Transition to circular economy
Zero waste to landfill by 2030
Recycle and reuse over 70 million tonnes of other industries waste and resources in our processes and products by 2030
Reduce water consumption by 25% per tonne of product by 2030
Collaborate to enable material efficiency in project design and delivery
“We’re committed to working towards achieving a circular economy and our approach to this starts with designing out waste wherever we possibly can across our operations.”
Garry Gregory, packed products director at Tarmac
Adopting the concept of the circular economy allows a focus on designing out waste from every stage of a product’s life cycle and extending its useful life. The transition to a circular economy requires collaboration across the construction value chain, eliminating waste from our operations, recycling materials from other industries and identifying opportunities to conserve water.
Designing out waste
For Tarmac, supporting a circular economy means designing out waste at every stage of a product’s lifecycle, and developing products with greater durability, extending their useful life. We work to design long-lasting products that can be reused at their end of life, to reduce waste and demand for natural resources, and ensure that the essential materials we need to supply our customers remain available.
Tarmac is a leading supplier of recycled aggregates, and we have developed a range of recycled solutions that reduce waste, preserve mineral resources and reduce the carbon footprint of our products. We have been recycling asphalt for more than 30 years. This has increased significantly in the past few years thanks to improvements in technology. We also offer recycled sand and single size aggregates for use in a variety of drainage and bedding applications.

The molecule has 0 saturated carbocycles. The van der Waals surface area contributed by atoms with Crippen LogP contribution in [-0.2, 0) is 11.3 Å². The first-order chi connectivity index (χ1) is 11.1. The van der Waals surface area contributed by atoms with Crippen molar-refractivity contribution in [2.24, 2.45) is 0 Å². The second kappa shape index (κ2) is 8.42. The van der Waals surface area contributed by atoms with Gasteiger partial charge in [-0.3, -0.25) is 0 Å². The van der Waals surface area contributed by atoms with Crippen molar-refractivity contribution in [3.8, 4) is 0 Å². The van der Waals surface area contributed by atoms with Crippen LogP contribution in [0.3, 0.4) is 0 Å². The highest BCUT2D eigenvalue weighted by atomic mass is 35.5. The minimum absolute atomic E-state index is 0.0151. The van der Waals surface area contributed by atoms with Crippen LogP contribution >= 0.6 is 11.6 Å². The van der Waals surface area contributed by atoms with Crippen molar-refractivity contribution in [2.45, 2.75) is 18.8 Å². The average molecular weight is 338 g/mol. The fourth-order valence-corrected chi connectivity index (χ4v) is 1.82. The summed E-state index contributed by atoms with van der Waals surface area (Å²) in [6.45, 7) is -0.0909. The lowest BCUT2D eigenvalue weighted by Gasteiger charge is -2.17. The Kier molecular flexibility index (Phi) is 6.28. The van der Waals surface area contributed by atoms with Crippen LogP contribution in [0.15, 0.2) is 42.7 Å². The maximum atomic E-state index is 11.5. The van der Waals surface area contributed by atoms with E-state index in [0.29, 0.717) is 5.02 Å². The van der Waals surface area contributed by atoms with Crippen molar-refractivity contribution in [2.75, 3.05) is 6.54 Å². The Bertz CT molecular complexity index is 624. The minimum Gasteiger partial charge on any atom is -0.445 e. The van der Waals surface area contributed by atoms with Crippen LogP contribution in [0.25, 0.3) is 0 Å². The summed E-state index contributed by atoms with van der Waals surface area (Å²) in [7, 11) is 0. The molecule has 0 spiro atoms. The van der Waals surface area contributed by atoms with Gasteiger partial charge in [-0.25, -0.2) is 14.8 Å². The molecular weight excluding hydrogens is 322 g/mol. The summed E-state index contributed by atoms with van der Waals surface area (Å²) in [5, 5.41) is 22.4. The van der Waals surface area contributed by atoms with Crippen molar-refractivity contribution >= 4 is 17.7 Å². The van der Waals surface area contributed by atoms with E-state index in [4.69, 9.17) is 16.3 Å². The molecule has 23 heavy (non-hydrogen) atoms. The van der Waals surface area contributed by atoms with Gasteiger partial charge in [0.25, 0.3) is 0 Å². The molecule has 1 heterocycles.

Using recycled materials
Tarmac is a net user of waste. This means we re-use more waste generated by other people than the volume of waste we produce.
Waste materials and by-products from other sectors serve as valuable fuels or raw materials to replace all, or a portion of, the virgin materials used in our products. We are leading the way in recycling old road surfaces into asphalt products that we can use on new roads. In 2022, we used over 1 million tonnes of recycled asphalt planings (RAP) in our asphalt products. This represents 15% of our total asphalt production.
In addition, we use large quantities of waste and by-products from the metalworking, steelmaking and power industries as additions to our concrete and blocks (for example, ground granulated blast furnace slag (GGBS), ashes, or foundry sand).
In 2022, we used over 7.1 million tonnes of waste and secondary materials from other sectors as alternative raw materials for our products and as alternative fuel in the manufacturing process, helping us to progress to our goal of recycling and reusing over 70 million tonnes of waste from other industries by 2030. In 2022, we recycled 99% of the waste generated across our operations and sent around 15,000 tonnes of waste to landfill.
tonnes of RAP used
Our recovery business has developed a range of innovative recycled solutions that not only reduce waste, but that actively contribute to improved circular economy and closed loop recycling. We recycle construction, demolition and excavation (CD&E) waste to produce recycled aggregates and restore our sites. In 2022, we used over 3.75 million tonnes of construction waste in our recovery and recycling operations.